For most cryptocurrency enthusiasts, Airbitz is known exclusively as a mobile bitcoin wallet app. Many, however, are aware of its rapid emergence as a comprehensive blockchain fueled data security solution.
On the heels a flurry of new developments in 2016, including its much-touted expansion into Europe, the San Diego-based Airbitz just announced the release of its new Software Development Package or SDK. It will be officially launched at the BayBitHack event, a collegiate hackathon dedicated to blockchain and cryptocurrencies, the weekend of April 2-3 at the University of California Berkeley Innovation Lab. At this event, innovators and developers can enter a contest to showcase the best use of Airbitz SDK and win $500 in bitcoin. CEO and co-founder Paul Puey and Chief Architect William Swanson will be in attendance throughout the event.
In its present iteration, the core Airbitz mobile app is equipped to secure many types of data as a part of its broader blockchain functionality. Now, through SDK, developers can tap into the deeper layers of this platform’s library to build software for ATMs, Point of Sale systems, gaming, payroll services and many other applications.
These advancements align well with a much larger movement sweeping the tech world that’s positioned to deliver game-changing solutions in data decentralization, private-key authentication, the Internet of Things, financial solutions and private messaging, along with the next stage of advancement with bitcoin and other forms of digital currency.
The Airbitz mobile app was the first integrated product for this platform, and its potential reach is massive. The new SDK promises to be an attractive solution for developers seeking to secure user data in a highly robust manner for their new and emerging innovations.
Solving a Prevailing Security Problem
Consumer fears abound amid high-profile security breaches that continue to occur with regularity, with Target and Verizon being just two examples. After myriad efforts to identify solutions for locking down personal information, financial information, money and even our private documents on centralized servers, reality is beginning to set in that this may not be possible. For nefarious actors, the benefits of tapping into these rich treasure troves of digital data via globally accessible servers are too enticing.
Here’s how Airbitz solution works to address this issue: Its Edge Security software encrypts data on a user’s device prior to it ever reaching a network or server. Therefore, hackers who are emboldened with the thoughts of walking away with a large stash from thousands or millions of users gain nothing but fully encrypted, private data on that individual user. As a result, the incentive to attack the system in the hopes of a large haul are exponentially mitigated by this “one node versus entire system” reality.
The foundational element of this security philosophy is what is known as Zero Knowledge. Akin to the Apple’s contention that it does not have access to user data, the Airbitz protocol allows it to know nothing about the encrypted data that their users and clients interface with. The benefit here is that nothing leaves the a user’s device until it’s encrypted and nothing can ever be decrypted unless accessed with the user’s unique password. Therefore, the emphasis is placed on Zero Knowledge vs “end to end” encryption; the only true means of achieving stealth security.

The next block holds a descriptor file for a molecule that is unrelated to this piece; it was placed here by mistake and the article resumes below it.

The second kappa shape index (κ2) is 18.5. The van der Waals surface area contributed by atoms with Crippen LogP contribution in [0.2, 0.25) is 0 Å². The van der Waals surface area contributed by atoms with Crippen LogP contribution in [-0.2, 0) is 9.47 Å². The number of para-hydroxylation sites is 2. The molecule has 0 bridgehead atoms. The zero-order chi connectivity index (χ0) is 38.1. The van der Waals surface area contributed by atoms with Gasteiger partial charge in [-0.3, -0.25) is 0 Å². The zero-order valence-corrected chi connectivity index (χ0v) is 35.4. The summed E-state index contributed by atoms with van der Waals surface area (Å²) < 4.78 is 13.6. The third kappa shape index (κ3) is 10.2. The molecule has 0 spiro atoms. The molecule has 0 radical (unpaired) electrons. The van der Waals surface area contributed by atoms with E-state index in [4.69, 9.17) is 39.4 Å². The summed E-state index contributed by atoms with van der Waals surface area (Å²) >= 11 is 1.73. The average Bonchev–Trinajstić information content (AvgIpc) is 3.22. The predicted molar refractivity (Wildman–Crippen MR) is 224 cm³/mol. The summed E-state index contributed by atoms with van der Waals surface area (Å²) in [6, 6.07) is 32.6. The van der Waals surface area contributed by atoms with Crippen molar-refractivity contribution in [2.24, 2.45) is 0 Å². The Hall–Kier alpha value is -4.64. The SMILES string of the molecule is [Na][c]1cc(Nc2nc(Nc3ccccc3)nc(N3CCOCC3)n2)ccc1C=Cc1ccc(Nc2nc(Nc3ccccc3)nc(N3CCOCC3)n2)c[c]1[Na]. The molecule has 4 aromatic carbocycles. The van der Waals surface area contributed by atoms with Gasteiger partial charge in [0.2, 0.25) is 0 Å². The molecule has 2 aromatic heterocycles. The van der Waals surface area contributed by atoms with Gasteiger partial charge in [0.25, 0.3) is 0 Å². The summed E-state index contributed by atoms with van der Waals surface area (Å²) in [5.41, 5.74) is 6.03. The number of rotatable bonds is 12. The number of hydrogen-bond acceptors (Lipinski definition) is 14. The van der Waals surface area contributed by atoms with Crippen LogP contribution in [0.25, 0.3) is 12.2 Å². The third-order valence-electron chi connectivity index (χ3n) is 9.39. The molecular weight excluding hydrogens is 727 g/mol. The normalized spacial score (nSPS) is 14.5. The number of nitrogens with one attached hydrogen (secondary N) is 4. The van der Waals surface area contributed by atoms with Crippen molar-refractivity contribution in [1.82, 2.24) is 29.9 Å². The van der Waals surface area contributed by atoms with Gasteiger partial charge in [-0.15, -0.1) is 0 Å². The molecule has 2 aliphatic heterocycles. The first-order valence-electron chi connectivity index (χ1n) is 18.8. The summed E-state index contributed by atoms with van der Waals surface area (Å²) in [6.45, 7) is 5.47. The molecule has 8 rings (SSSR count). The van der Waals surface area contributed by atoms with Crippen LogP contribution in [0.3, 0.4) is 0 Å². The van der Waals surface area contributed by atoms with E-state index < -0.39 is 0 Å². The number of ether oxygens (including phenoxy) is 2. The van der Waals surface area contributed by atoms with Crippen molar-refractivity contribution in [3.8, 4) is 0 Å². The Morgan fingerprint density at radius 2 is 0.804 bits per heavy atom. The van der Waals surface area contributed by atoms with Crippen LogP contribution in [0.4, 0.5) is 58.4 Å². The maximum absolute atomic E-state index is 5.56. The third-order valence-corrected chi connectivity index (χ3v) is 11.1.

M.K. Lords, Community Manager at Airbitz says that security solutions are vital to protecting one’s most valuable information, all while being delivered in a user-friendly manner to consumers.
“As we see more people move to using mobile devices predominantly, we need ways for strong security to meet that convenience. The current enterprise security model is broken. Here at Airbitz, by reversing the way we think in terms of securing data, we’ve created a platform that decentralizes security and puts power into the hands of the users instead of centralized servers. This allows [you] to be the custodian of your own data, much like digital currencies allow you to be your own bank. Hopefully, others realize that there are more ways to secure data than what currently exists as the SDK Edge Security model moves the focus to end-user devices rather than security [that is] dependent on centralized servers.”
Patrick Patton a bitcoin enthusiast, merchant adoption specialist and member of the Colorado Bitcoin Network believes that Airbitz’s deeper foray into this data security world holds great promise.
“I’m no programmer, but my impression is that Airbitz is a highly versatile software platform with utility beyond that for just Bitcoin wallets. One innovation Airbitz brought to us was the ability to generate keys and encrypt all client-side data, without the need for personally identifiable information, yet still upload that encrypted wallet to p2p servers for easy backup and syncing across multiple devices. This had never been done quite this way in the Bitcoin space.”
He goes on to note that SDK’s major return on investment is that it allows other developers to use Airbitz’s proven “Edge Security” platform to convey the same advantages to their own applications.
Says Patton, “An example here would be a more decentralized encrypted communications platform, doing what Signal or Telegram does but without a central server. Such a messaging app could also integrate its own Bitcoin wallet for secure in-message value transfer or use API calls to an external Airbitz wallet to do the same.”